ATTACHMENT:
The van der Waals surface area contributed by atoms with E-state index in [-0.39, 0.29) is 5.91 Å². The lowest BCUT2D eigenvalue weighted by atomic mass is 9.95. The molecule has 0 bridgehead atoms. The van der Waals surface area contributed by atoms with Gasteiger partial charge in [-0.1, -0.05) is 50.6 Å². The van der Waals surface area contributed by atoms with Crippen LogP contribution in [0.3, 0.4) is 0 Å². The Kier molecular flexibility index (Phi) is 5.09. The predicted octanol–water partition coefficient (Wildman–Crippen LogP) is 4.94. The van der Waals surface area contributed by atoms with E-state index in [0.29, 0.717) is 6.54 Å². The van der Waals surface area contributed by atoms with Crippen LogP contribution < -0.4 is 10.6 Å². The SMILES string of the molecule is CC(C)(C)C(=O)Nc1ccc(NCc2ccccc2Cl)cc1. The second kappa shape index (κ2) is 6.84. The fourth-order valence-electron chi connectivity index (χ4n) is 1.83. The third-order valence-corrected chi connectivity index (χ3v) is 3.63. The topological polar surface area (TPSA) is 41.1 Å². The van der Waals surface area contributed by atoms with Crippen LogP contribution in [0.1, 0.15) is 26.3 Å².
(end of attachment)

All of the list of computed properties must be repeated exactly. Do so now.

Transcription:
The van der Waals surface area contributed by atoms with E-state index in [-0.39, 0.29) is 5.91 Å². The lowest BCUT2D eigenvalue weighted by atomic mass is 9.95. The molecule has 0 bridgehead atoms. The van der Waals surface area contributed by atoms with Gasteiger partial charge in [-0.1, -0.05) is 50.6 Å². The van der Waals surface area contributed by atoms with Crippen LogP contribution in [0.3, 0.4) is 0 Å². The Kier molecular flexibility index (Phi) is 5.09. The predicted octanol–water partition coefficient (Wildman–Crippen LogP) is 4.94. The van der Waals surface area contributed by atoms with E-state index in [0.29, 0.717) is 6.54 Å². The van der Waals surface area contributed by atoms with Crippen LogP contribution < -0.4 is 10.6 Å². The SMILES string of the molecule is CC(C)(C)C(=O)Nc1ccc(NCc2ccccc2Cl)cc1. The second kappa shape index (κ2) is 6.84. The fourth-order valence-electron chi connectivity index (χ4n) is 1.83. The third-order valence-corrected chi connectivity index (χ3v) is 3.63. The topological polar surface area (TPSA) is 41.1 Å². The van der Waals surface area contributed by atoms with Crippen LogP contribution in [0.1, 0.15) is 26.3 Å².